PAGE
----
Written in gold on the base of Karl Marx’s gravestone in London’s Highgate cemetery:
The philosophers have only interpreted the world in various ways. The point, however, is to change it.
Reading these words today, not for the first time, they struck me as being the manifesto of a busybody, and the manifesto of every single busybody that came after him.
No sooner had Marx set foot in the world, than he wanted to change it. And the same is true of every other busybody, whether Marxist or otherwise.
I can’t say that it has ever been the aim of my life to change the world. I think that if one is to change the world, one first has to understand it. And I can’t say that I even begin understand the world well enough to try to change it, or improve it.
For me the world is a most mysterious place. I find everything mysterious. I find trees and flowers and birds and clouds mysterious things. I find rivers and beaches and waves and sand and pebbles mysterious too.
And it’s a world that is continually becoming ever more mysterious, with the addition of cars and planes and radios and TVs and computers and mobile phones.
And my response to all these mysteries has been to try to understand them, to make them a bit less mysterious. Idle Theory (now only available on the waybackmachine) was my attempt, using simple physics, to understand living things (perhaps the greatest mystery of all) in a slightly new way, and to take a new look at economics and ethics (both of them equally profound mysteries). I did not set out to change them or improve the world. Idle Theory offers no advice or recommendations or calls for action. It simply offers a slightly different way of thinking about these things.
For I think you can only repair something – like a motorcycle engine – if you understand how it works. If you don’t understand how it works, there can be no possibility of repairing it. If the problem is a broken piston ring, you can only know that this is a problem if you know what a piston ring does, and why it’s necessary for the operation of the engine, and where you can buy new ones, and how to take out old broken piston rings and put in new ones.
The same goes for human economies and human societies. They also are like engines, with moving parts, that work in tandem together, each performing different tasks.
And I have no belief that Marx had any real understanding of the economies and societies that he wanted to change. I think he made a powerful attempt to understand them, but even he ended up offering little or no practical advice as to how they might be changed. And this more or less ensured that every subsequent Marxist attempt to change the world ended up making it very much worse. What else was ever going to happen, once ignorant, incompetent social engineers had set out to change it?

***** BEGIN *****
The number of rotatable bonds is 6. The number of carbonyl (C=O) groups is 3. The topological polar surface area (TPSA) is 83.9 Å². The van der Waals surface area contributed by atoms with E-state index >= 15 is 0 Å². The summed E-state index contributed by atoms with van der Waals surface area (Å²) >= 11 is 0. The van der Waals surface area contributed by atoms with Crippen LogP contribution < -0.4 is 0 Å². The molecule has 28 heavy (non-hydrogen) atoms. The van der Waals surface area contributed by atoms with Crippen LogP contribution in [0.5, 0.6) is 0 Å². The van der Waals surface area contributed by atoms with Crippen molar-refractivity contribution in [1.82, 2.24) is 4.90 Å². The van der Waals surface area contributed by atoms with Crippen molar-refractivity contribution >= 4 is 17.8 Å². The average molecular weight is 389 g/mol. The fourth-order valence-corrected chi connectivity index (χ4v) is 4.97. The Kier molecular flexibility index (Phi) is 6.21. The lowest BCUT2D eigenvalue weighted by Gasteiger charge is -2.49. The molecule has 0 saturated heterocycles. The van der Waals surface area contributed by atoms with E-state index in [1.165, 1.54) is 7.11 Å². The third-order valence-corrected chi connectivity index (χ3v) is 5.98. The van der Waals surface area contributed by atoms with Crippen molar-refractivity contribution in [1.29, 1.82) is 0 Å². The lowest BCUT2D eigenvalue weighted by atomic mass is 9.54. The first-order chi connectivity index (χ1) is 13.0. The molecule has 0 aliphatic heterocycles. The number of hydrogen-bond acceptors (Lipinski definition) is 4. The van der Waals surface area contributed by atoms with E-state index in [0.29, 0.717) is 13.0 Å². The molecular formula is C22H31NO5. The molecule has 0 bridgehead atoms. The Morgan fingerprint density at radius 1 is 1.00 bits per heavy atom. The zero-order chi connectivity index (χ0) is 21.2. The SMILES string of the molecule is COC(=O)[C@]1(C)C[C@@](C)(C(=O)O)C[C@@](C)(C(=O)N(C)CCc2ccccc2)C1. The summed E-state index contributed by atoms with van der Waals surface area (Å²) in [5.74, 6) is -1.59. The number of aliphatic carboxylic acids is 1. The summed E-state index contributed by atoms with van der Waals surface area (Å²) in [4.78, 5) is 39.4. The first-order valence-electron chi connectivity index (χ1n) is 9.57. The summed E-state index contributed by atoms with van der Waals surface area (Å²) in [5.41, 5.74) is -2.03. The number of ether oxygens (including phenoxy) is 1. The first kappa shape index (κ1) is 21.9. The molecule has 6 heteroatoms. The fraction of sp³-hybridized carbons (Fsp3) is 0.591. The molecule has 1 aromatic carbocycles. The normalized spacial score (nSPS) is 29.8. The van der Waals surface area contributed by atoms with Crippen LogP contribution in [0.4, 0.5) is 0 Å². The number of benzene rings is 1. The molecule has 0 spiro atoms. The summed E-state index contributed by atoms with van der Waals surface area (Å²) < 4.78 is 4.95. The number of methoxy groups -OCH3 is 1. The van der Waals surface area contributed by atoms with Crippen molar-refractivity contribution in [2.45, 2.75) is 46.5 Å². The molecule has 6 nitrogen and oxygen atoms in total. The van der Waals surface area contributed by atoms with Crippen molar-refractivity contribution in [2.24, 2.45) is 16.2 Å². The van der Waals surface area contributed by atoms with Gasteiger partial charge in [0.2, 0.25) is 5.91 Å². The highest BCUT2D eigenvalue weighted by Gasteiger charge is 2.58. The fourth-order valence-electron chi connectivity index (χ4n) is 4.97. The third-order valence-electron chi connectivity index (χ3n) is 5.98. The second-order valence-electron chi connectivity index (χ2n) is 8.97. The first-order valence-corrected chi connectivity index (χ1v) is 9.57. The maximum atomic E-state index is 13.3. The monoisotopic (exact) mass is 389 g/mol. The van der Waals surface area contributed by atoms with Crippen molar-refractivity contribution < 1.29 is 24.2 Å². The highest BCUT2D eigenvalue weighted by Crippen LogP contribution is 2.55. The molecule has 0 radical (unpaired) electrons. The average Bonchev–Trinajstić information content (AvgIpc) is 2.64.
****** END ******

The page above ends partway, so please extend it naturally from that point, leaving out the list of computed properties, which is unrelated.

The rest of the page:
Furthermore, I think you have to have some understanding of how something works before you can know when it is not working properly. A radio set may be working perfectly well, but merely be lacking a battery or power supply. People may set out to repair things that are actually working perfectly well, and don’t need to be repaired. What made Marx think that the Victorian capitalist society he found himself in wasn’t working perfectly well, or as well as it possibly could?
Antismoking busybodies are ignorant and incompetent social engineers who have set out to make the engine of society produce less smoke – by blocking up its exhaust pipe. Well, I don’t know what happens with a motorcycle engine when you block its exhaust pipe, but I imagine that it won’t work very well, or even work at all. I’ll bet they don’t work better. And I think the same is true of the infinitely more complex engine of a human society when you remove what seems like the extraneous feature of smoke-filled pubs. They were perhaps performing an important role in the cycle of activities that take place in human societies. I read recently somewhere that the human appendix – long thought to be a useless residual organ – may in fact be store of useful bacteria that can be used to replenish – ‘re-boot’ – the intestinal system’s stock of bacteria in the event of an extinction event.
We may also know that antismoking busybodies have no idea what they are doing, because they never make any attempt to assess the wider effects of their smoking bans. They are like motorcycle mechanics who, having blocked the engine’s exhaust pipe, are only interested in whether it has ‘stopped smoking’. They are unconcerned whether the engine is still working or not. Their only interest is in the smoke.
I have, for example, never seen any survey like the one I helped conduct a few years ago. Nor, in all the years I have been writing about smoking bans, has any antismoking busybody ever attempted to contact me and ask me any questions about my experience as a smoker (although they know I exist). They are not interested. And therefore they remain ignorant. And they don’t know what they’re doing.
Unfortunately, the world is full of such busybodies who have no idea what they’re doing, but are quite sure that Something Must Be Done. It would have been better if they’d done nothing at all.